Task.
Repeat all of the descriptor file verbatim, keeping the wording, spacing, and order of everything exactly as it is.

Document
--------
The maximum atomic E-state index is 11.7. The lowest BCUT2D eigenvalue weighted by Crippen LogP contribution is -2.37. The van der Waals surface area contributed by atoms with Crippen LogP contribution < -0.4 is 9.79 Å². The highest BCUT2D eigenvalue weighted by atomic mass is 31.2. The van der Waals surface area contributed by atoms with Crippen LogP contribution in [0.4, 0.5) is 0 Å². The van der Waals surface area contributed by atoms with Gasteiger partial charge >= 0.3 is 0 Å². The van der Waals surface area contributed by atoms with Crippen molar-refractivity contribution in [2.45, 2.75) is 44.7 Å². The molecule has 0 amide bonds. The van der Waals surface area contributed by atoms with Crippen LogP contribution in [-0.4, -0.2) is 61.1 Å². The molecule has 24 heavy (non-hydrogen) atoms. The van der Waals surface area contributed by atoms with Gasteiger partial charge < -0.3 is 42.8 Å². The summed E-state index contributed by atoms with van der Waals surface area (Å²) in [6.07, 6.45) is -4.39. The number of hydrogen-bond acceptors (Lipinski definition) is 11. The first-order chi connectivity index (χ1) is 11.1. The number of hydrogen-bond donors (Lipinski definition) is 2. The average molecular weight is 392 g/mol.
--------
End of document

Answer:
The maximum atomic E-state index is 11.7. The lowest BCUT2D eigenvalue weighted by Crippen LogP contribution is -2.37. The van der Waals surface area contributed by atoms with Crippen LogP contribution < -0.4 is 9.79 Å². The highest BCUT2D eigenvalue weighted by atomic mass is 31.2. The van der Waals surface area contributed by atoms with Crippen LogP contribution in [0.4, 0.5) is 0 Å². The van der Waals surface area contributed by atoms with Gasteiger partial charge >= 0.3 is 0 Å². The van der Waals surface area contributed by atoms with Crippen molar-refractivity contribution in [2.45, 2.75) is 44.7 Å². The molecule has 0 amide bonds. The van der Waals surface area contributed by atoms with Crippen LogP contribution in [-0.4, -0.2) is 61.1 Å². The molecule has 24 heavy (non-hydrogen) atoms. The van der Waals surface area contributed by atoms with Gasteiger partial charge < -0.3 is 42.8 Å². The summed E-state index contributed by atoms with van der Waals surface area (Å²) in [6.07, 6.45) is -4.39. The number of hydrogen-bond acceptors (Lipinski definition) is 11. The first-order chi connectivity index (χ1) is 11.1. The number of hydrogen-bond donors (Lipinski definition) is 2. The average molecular weight is 392 g/mol.